The cost of running a PC isn’t enough to justify upgrading it prematurely but those costs certainly add up, especially in the light of the recent unprecedented rises in energy prices. It’s true that there’s no point in worrying about what you can’t influence but there are worthwhile savings to be made here that’ll have very little impact on your computer's performance or your convenience.
Top of the list must go to turning your PC off when you’re not using it. Depending on its age, and how effectively its power saving features have been configured, for an office system this could reduce the cost of running each PC from £50 per year to just £12.
Savings for a home PC could well be greater since the machine will probably be more powerful and the hours you actually use it will tend to be fewer. When you multiply the saving by the number of PCs you own, it’s clear to see that an appreciable total saving is on offer compared to leaving your PCs switched on all the time.
Of course there’s the old debate about whether turning a PC on and off a lot causes it to wear out prematurely. While there are no guarantees, we’ve never found an expert who believed this to be true. What’s more, with PCs being ever faster to switch on, the time saved by having a PC always on and ready to go isn’t the major benefit it once was.
In addition to the PC itself, make sure you don’t forget to turn off peripherals such as printers and speakers when you’re not using them. Probably the only exception is your wireless router. Once again there are some savings to be made here, especially if your router has a schedule feature for turning the Wi-Fi on and off. You could set it to turn off while you're asleep, and turn back on as you get up in the morning.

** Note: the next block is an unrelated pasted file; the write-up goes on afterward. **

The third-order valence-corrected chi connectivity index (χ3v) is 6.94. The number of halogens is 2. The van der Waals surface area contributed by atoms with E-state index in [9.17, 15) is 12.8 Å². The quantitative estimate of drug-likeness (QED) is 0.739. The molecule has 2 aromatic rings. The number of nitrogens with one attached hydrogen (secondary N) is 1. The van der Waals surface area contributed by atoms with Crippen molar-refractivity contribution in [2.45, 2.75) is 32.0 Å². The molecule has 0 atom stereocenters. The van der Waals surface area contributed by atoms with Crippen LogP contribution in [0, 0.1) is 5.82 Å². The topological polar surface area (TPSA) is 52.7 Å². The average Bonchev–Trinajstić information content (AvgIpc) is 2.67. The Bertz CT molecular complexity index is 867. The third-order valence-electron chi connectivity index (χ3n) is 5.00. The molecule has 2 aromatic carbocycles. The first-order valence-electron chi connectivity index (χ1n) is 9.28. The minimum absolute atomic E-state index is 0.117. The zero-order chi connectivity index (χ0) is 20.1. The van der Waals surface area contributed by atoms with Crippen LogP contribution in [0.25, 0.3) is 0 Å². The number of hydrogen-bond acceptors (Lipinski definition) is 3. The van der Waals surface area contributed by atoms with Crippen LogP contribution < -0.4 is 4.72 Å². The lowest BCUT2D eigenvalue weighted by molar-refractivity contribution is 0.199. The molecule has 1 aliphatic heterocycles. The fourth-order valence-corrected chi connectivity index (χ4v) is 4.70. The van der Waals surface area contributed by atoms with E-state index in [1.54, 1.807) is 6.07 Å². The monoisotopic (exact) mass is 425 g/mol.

We’re going to take a look at how to configure your PC to reduce its power consumption and, because it’s likely to remain the dominant operating system for some time yet, we’ll concentrate on Windows 7. However, a few words on Windows 8 are appropriate since a number of this operating system’s new features have a bearing on energy efficiency.
Perhaps the most relevant is the start-up time. While claims of reduced boot times have been made for most recent versions of Windows, it seems that the improvement offered in this latest upgrade is particularly significant. This might seem to further strengthen the argument that PCs should be turned off when they’re not being used although there’s the counter argument that you should use the “Always On, Always Connected” mode that Microsoft is promoting for Windows 8. For the sake of those few seconds, though, we’re still inclined to recommend turning PCs off properly and leave the use of “Always On, Always Connected” to handheld devices like smartphones and tablets.
To adjust Windows 7’s power-saving features, search for Power Options in the Start menu to go to the Power Options screen. Here you have two or more choices, depending on whether the manufacturer has added more. You'll definitely find the recommended 'Balanced' setting and the alternative 'Power saver' mode.
Since performance may be jeopardised in this latter mode, we suggest that you stick with the Balanced mode and adjust it to suit your needs. To do this, click on ‘Change plan settings’ for the Balanced mode. This allows you to choose the two main options that have a bearing on power consumption, namely the period of inactivity before the screen blanks and before the PC goes into sleep mode.